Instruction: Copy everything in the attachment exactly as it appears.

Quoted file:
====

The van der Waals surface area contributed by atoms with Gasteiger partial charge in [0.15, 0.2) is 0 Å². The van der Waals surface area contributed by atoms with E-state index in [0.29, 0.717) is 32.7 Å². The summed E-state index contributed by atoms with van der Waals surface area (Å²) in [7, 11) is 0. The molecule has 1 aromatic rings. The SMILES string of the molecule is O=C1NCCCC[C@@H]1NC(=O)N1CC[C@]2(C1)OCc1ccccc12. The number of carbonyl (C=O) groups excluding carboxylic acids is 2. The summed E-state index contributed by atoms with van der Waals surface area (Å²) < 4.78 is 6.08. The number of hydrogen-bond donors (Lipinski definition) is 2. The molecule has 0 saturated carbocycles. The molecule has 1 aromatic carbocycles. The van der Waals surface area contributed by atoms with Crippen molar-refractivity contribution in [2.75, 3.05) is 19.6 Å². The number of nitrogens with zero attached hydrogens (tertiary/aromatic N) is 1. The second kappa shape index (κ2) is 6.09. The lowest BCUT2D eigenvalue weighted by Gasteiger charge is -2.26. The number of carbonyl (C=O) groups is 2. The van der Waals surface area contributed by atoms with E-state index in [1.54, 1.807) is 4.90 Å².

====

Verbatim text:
The van der Waals surface area contributed by atoms with Gasteiger partial charge in [0.15, 0.2) is 0 Å². The van der Waals surface area contributed by atoms with E-state index in [0.29, 0.717) is 32.7 Å². The summed E-state index contributed by atoms with van der Waals surface area (Å²) in [7, 11) is 0. The molecule has 1 aromatic rings. The SMILES string of the molecule is O=C1NCCCC[C@@H]1NC(=O)N1CC[C@]2(C1)OCc1ccccc12. The number of carbonyl (C=O) groups excluding carboxylic acids is 2. The summed E-state index contributed by atoms with van der Waals surface area (Å²) < 4.78 is 6.08. The number of hydrogen-bond donors (Lipinski definition) is 2. The molecule has 0 saturated carbocycles. The molecule has 1 aromatic carbocycles. The van der Waals surface area contributed by atoms with Crippen molar-refractivity contribution in [2.75, 3.05) is 19.6 Å². The number of nitrogens with zero attached hydrogens (tertiary/aromatic N) is 1. The second kappa shape index (κ2) is 6.09. The lowest BCUT2D eigenvalue weighted by Gasteiger charge is -2.26. The number of carbonyl (C=O) groups is 2. The van der Waals surface area contributed by atoms with E-state index in [1.54, 1.807) is 4.90 Å².